Father and Son Picture

Another in my series of illustrations from Norse Mythology. Pen and ink, 11"x14" (about 27 cm by 35 cm), 45 hours.

In this case, the "Father" is Loki, the shadowy guy on the right. The "Son" is the large-ish wolf-creature that takes up most of the page. Loki fathered three children on the giantess Angrboda (spelling's off
The Fenris Wolf is quite an interesting creature and character of the Norse myths. When a puppy, he would sit beneath the feasting table of the gods and eat their scraps, but he began growing so large and strong that the gods feared they'd be unable to keep him in hand if they didn't fetter him with a strong chain soon enough. After trying chain after chain and having the wolf break free from them with ease, the gods fashioned a magical chain made of impossible substances. The wolf wouldn't let them place it on him, however, until the god Tyr allowed his hand to be placed as a hostage between the creature's jaws. When the chain was placed, and the Fenris Wolf found itself truly fettered, it ripped Tyr's hand off in rage. In the final battle of Ragnarok, when the dreaded ship Naglfar sails to the doom of the gods [link] , the Fenris Wolf will succeed in breaking his magical bonds and will devour Odin the All-Father in a single gulp.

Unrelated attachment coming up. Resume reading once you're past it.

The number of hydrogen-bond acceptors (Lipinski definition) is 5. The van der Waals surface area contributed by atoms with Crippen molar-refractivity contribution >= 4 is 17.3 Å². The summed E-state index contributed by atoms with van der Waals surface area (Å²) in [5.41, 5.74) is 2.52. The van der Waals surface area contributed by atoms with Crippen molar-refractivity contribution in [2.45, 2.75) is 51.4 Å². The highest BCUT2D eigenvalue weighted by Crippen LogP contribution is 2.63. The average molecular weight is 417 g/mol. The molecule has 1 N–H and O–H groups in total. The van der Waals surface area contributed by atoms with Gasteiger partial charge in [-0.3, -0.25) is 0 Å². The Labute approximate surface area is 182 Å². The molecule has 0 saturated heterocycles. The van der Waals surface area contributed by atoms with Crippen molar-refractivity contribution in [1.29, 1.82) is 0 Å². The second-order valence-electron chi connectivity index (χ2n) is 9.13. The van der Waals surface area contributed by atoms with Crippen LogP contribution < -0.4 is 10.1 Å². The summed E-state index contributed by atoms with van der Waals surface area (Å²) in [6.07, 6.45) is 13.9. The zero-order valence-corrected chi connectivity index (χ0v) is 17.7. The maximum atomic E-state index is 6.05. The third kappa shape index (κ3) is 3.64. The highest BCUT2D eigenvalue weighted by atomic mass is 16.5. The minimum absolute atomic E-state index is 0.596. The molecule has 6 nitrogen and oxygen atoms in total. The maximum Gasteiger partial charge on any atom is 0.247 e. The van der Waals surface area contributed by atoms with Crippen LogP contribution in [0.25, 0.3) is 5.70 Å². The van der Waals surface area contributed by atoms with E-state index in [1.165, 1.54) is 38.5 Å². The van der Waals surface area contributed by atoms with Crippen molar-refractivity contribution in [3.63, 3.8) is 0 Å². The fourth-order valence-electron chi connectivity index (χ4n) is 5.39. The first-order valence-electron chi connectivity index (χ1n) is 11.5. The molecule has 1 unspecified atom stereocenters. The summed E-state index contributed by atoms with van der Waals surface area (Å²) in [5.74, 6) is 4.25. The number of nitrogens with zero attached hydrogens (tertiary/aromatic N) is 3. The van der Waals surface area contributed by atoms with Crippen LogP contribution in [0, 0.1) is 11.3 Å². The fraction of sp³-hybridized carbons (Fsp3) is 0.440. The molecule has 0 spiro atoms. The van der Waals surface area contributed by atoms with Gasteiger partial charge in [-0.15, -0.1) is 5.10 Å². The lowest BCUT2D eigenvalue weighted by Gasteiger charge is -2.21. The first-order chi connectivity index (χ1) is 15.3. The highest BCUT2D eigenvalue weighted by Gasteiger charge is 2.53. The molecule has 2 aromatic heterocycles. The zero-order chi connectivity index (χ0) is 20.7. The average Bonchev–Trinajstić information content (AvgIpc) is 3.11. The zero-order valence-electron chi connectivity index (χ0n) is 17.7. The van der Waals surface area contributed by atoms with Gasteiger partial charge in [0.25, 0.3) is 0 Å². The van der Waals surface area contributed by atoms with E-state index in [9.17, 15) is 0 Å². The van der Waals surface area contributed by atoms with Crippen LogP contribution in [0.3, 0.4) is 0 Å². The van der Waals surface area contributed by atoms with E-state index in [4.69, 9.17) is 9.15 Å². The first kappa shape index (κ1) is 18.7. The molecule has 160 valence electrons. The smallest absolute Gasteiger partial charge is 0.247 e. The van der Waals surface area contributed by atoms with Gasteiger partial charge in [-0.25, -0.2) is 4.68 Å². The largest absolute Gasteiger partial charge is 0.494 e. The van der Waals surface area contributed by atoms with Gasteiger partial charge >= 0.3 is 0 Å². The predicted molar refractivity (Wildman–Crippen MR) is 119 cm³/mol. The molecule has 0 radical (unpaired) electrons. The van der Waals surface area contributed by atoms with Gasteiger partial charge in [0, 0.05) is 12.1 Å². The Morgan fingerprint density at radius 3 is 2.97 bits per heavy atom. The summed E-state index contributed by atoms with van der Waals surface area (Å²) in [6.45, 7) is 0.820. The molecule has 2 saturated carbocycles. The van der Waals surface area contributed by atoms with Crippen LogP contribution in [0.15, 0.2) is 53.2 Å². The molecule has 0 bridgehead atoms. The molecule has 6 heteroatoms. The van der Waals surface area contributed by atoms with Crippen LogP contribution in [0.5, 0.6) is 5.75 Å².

Tough luck, huh?
I tried to give the wolf some "puppy-ish" and human-like qualities here to set it apart from other, normal wolves in appearance and to suggest that this is a portrait of Loki and his offspring before the wolf gets chained (an image I might draw later...). So, the face is a little bit shorter and flatter than a real wolf's face, and he's knocking trees down with abandon rather than hunting skillfully like a wolf does.

Continue Reading: The Myths